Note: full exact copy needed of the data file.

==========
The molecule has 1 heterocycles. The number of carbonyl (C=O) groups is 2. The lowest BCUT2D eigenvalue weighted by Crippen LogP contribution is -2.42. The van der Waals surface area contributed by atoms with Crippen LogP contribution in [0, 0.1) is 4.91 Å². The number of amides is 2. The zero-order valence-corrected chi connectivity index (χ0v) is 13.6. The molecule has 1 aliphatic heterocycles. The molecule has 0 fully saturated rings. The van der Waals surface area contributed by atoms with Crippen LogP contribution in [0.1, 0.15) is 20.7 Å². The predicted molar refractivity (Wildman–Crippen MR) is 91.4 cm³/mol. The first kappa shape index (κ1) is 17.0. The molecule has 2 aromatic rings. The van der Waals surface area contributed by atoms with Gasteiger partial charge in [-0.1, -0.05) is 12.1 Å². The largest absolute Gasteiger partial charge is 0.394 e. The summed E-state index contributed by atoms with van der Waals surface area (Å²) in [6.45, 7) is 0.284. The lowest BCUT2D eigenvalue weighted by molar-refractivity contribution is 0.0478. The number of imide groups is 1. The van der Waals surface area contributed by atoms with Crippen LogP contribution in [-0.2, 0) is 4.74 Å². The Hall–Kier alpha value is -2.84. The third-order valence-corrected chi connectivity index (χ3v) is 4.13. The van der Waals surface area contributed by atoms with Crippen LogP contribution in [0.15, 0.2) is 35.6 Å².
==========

The molecule has 1 heterocycles. The number of carbonyl (C=O) groups is 2. The lowest BCUT2D eigenvalue weighted by Crippen LogP contribution is -2.42. The van der Waals surface area contributed by atoms with Crippen LogP contribution in [0, 0.1) is 4.91 Å². The number of amides is 2. The zero-order valence-corrected chi connectivity index (χ0v) is 13.6. The molecule has 1 aliphatic heterocycles. The molecule has 0 fully saturated rings. The van der Waals surface area contributed by atoms with Crippen LogP contribution in [0.1, 0.15) is 20.7 Å². The predicted molar refractivity (Wildman–Crippen MR) is 91.4 cm³/mol. The first kappa shape index (κ1) is 17.0. The molecule has 2 aromatic rings. The van der Waals surface area contributed by atoms with Gasteiger partial charge in [-0.1, -0.05) is 12.1 Å². The largest absolute Gasteiger partial charge is 0.394 e. The summed E-state index contributed by atoms with van der Waals surface area (Å²) in [6.45, 7) is 0.284. The lowest BCUT2D eigenvalue weighted by molar-refractivity contribution is 0.0478. The number of imide groups is 1. The van der Waals surface area contributed by atoms with Crippen LogP contribution in [-0.2, 0) is 4.74 Å². The Hall–Kier alpha value is -2.84. The third-order valence-corrected chi connectivity index (χ3v) is 4.13. The van der Waals surface area contributed by atoms with Crippen LogP contribution in [0.15, 0.2) is 35.6 Å².